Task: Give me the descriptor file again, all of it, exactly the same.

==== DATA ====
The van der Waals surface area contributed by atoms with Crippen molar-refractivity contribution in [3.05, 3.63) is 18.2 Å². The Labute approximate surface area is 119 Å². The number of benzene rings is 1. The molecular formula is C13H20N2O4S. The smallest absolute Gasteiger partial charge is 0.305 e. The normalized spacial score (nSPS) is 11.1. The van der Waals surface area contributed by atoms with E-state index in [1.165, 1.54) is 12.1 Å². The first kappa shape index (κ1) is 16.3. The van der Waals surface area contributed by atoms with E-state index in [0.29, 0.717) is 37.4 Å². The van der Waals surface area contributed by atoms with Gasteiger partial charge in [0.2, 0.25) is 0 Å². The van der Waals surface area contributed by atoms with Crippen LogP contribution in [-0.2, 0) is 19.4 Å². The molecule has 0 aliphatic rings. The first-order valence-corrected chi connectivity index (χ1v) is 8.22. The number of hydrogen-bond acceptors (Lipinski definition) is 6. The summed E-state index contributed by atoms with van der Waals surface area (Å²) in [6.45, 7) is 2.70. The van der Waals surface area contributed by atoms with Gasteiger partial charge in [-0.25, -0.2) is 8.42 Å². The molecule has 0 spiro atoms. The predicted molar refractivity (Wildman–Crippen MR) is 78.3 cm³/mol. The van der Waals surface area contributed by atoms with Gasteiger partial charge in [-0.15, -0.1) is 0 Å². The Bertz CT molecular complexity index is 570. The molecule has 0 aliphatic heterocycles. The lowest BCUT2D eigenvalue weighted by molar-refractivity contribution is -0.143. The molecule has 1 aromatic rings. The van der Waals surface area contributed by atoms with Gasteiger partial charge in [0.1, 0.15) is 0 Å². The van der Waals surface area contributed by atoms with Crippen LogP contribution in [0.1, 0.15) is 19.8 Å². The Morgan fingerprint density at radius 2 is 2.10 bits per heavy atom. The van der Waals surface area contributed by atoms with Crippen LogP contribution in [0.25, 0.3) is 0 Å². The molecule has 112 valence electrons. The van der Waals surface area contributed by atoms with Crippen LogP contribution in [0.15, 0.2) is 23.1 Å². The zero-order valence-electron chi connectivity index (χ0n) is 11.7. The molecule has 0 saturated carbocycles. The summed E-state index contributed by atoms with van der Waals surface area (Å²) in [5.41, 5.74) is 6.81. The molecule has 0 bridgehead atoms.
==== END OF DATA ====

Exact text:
The van der Waals surface area contributed by atoms with Crippen molar-refractivity contribution in [3.05, 3.63) is 18.2 Å². The Labute approximate surface area is 119 Å². The number of benzene rings is 1. The molecular formula is C13H20N2O4S. The smallest absolute Gasteiger partial charge is 0.305 e. The normalized spacial score (nSPS) is 11.1. The van der Waals surface area contributed by atoms with E-state index in [1.165, 1.54) is 12.1 Å². The first kappa shape index (κ1) is 16.3. The van der Waals surface area contributed by atoms with E-state index in [0.29, 0.717) is 37.4 Å². The van der Waals surface area contributed by atoms with Gasteiger partial charge in [0.2, 0.25) is 0 Å². The van der Waals surface area contributed by atoms with Crippen LogP contribution in [-0.2, 0) is 19.4 Å². The molecule has 0 aliphatic rings. The first-order valence-corrected chi connectivity index (χ1v) is 8.22. The number of hydrogen-bond acceptors (Lipinski definition) is 6. The summed E-state index contributed by atoms with van der Waals surface area (Å²) in [6.45, 7) is 2.70. The van der Waals surface area contributed by atoms with Gasteiger partial charge in [-0.25, -0.2) is 8.42 Å². The molecule has 0 spiro atoms. The predicted molar refractivity (Wildman–Crippen MR) is 78.3 cm³/mol. The van der Waals surface area contributed by atoms with Gasteiger partial charge in [-0.15, -0.1) is 0 Å². The Bertz CT molecular complexity index is 570. The molecule has 0 aliphatic heterocycles. The lowest BCUT2D eigenvalue weighted by molar-refractivity contribution is -0.143. The molecule has 1 aromatic rings. The van der Waals surface area contributed by atoms with Gasteiger partial charge in [0.1, 0.15) is 0 Å². The van der Waals surface area contributed by atoms with Crippen LogP contribution in [0.1, 0.15) is 19.8 Å². The Morgan fingerprint density at radius 2 is 2.10 bits per heavy atom. The van der Waals surface area contributed by atoms with Crippen LogP contribution in [0.25, 0.3) is 0 Å². The molecule has 112 valence electrons. The van der Waals surface area contributed by atoms with Crippen LogP contribution in [0.15, 0.2) is 23.1 Å². The zero-order valence-electron chi connectivity index (χ0n) is 11.7. The molecule has 0 saturated carbocycles. The summed E-state index contributed by atoms with van der Waals surface area (Å²) in [5.41, 5.74) is 6.81. The molecule has 0 bridgehead atoms.